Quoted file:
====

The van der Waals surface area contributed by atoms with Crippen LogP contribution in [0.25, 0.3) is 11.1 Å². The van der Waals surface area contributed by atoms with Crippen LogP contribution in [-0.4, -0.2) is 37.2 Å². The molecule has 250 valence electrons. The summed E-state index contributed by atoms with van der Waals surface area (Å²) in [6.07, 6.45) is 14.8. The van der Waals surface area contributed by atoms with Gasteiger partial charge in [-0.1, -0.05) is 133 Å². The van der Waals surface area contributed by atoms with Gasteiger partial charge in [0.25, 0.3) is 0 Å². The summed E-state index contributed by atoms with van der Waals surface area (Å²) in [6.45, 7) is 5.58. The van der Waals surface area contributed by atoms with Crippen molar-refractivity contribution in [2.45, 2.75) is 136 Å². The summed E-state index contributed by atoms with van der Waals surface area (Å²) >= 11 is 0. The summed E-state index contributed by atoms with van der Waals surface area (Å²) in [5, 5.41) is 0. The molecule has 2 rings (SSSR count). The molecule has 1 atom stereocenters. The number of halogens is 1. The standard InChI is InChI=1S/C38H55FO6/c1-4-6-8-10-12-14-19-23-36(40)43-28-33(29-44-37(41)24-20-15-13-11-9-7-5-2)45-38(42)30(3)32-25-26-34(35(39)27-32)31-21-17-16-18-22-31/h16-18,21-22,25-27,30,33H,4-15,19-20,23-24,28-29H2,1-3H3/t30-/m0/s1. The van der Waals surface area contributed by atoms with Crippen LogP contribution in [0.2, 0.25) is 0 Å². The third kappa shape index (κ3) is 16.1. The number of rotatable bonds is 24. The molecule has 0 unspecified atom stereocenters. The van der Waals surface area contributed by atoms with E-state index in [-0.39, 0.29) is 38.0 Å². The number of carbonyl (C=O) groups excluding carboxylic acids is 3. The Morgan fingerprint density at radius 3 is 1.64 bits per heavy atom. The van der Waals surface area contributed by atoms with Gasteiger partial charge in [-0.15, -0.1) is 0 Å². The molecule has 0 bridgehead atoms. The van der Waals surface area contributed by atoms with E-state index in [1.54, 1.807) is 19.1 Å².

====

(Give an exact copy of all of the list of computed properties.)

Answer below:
The van der Waals surface area contributed by atoms with Crippen LogP contribution in [0.25, 0.3) is 11.1 Å². The van der Waals surface area contributed by atoms with Crippen LogP contribution in [-0.4, -0.2) is 37.2 Å². The molecule has 250 valence electrons. The summed E-state index contributed by atoms with van der Waals surface area (Å²) in [6.07, 6.45) is 14.8. The van der Waals surface area contributed by atoms with Gasteiger partial charge in [-0.1, -0.05) is 133 Å². The van der Waals surface area contributed by atoms with Gasteiger partial charge in [0.25, 0.3) is 0 Å². The summed E-state index contributed by atoms with van der Waals surface area (Å²) in [6.45, 7) is 5.58. The van der Waals surface area contributed by atoms with Crippen molar-refractivity contribution in [2.45, 2.75) is 136 Å². The summed E-state index contributed by atoms with van der Waals surface area (Å²) >= 11 is 0. The summed E-state index contributed by atoms with van der Waals surface area (Å²) in [5, 5.41) is 0. The molecule has 2 rings (SSSR count). The molecule has 1 atom stereocenters. The number of halogens is 1. The standard InChI is InChI=1S/C38H55FO6/c1-4-6-8-10-12-14-19-23-36(40)43-28-33(29-44-37(41)24-20-15-13-11-9-7-5-2)45-38(42)30(3)32-25-26-34(35(39)27-32)31-21-17-16-18-22-31/h16-18,21-22,25-27,30,33H,4-15,19-20,23-24,28-29H2,1-3H3/t30-/m0/s1. The van der Waals surface area contributed by atoms with Crippen LogP contribution in [0.2, 0.25) is 0 Å². The third kappa shape index (κ3) is 16.1. The number of rotatable bonds is 24. The molecule has 0 unspecified atom stereocenters. The van der Waals surface area contributed by atoms with E-state index in [-0.39, 0.29) is 38.0 Å². The number of carbonyl (C=O) groups excluding carboxylic acids is 3. The Morgan fingerprint density at radius 3 is 1.64 bits per heavy atom. The van der Waals surface area contributed by atoms with Gasteiger partial charge in [-0.15, -0.1) is 0 Å². The molecule has 0 bridgehead atoms. The van der Waals surface area contributed by atoms with E-state index in [1.54, 1.807) is 19.1 Å².